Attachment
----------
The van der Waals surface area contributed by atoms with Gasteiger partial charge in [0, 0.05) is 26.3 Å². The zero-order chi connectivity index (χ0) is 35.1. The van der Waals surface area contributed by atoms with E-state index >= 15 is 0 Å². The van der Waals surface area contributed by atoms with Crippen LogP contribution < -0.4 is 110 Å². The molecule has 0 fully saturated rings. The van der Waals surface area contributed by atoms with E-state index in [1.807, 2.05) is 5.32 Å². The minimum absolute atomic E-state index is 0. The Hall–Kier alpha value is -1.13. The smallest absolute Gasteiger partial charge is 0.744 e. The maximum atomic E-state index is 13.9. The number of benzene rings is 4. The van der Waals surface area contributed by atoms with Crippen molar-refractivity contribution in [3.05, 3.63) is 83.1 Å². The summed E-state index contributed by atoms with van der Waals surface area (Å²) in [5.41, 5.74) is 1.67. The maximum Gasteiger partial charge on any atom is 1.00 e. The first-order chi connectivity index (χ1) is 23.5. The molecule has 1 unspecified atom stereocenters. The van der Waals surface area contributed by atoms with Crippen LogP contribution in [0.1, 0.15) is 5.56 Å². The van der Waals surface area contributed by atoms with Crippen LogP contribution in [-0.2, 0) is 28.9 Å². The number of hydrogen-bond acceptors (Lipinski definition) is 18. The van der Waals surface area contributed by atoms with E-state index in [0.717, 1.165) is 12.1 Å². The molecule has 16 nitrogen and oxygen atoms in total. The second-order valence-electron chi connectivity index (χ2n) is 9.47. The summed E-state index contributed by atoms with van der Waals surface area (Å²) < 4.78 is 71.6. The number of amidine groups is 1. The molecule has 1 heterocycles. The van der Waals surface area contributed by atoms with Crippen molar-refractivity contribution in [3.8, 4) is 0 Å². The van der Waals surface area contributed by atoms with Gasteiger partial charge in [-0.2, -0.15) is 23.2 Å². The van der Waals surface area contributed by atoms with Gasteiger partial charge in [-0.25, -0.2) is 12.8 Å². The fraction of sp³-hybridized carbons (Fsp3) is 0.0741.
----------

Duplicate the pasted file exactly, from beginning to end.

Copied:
The van der Waals surface area contributed by atoms with Gasteiger partial charge in [0, 0.05) is 26.3 Å². The zero-order chi connectivity index (χ0) is 35.1. The van der Waals surface area contributed by atoms with E-state index >= 15 is 0 Å². The van der Waals surface area contributed by atoms with Crippen LogP contribution < -0.4 is 110 Å². The molecule has 0 fully saturated rings. The van der Waals surface area contributed by atoms with E-state index in [1.807, 2.05) is 5.32 Å². The minimum absolute atomic E-state index is 0. The Hall–Kier alpha value is -1.13. The smallest absolute Gasteiger partial charge is 0.744 e. The maximum atomic E-state index is 13.9. The number of benzene rings is 4. The van der Waals surface area contributed by atoms with Crippen molar-refractivity contribution in [3.05, 3.63) is 83.1 Å². The summed E-state index contributed by atoms with van der Waals surface area (Å²) in [5.41, 5.74) is 1.67. The maximum Gasteiger partial charge on any atom is 1.00 e. The first-order chi connectivity index (χ1) is 23.5. The molecule has 1 unspecified atom stereocenters. The van der Waals surface area contributed by atoms with Crippen LogP contribution in [0.1, 0.15) is 5.56 Å². The van der Waals surface area contributed by atoms with Crippen LogP contribution in [-0.2, 0) is 28.9 Å². The number of hydrogen-bond acceptors (Lipinski definition) is 18. The van der Waals surface area contributed by atoms with E-state index in [0.717, 1.165) is 12.1 Å². The molecule has 16 nitrogen and oxygen atoms in total. The second-order valence-electron chi connectivity index (χ2n) is 9.47. The summed E-state index contributed by atoms with van der Waals surface area (Å²) < 4.78 is 71.6. The number of amidine groups is 1. The molecule has 1 heterocycles. The van der Waals surface area contributed by atoms with Crippen molar-refractivity contribution in [3.8, 4) is 0 Å². The van der Waals surface area contributed by atoms with Gasteiger partial charge in [-0.2, -0.15) is 23.2 Å². The van der Waals surface area contributed by atoms with Gasteiger partial charge in [-0.25, -0.2) is 12.8 Å². The fraction of sp³-hybridized carbons (Fsp3) is 0.0741.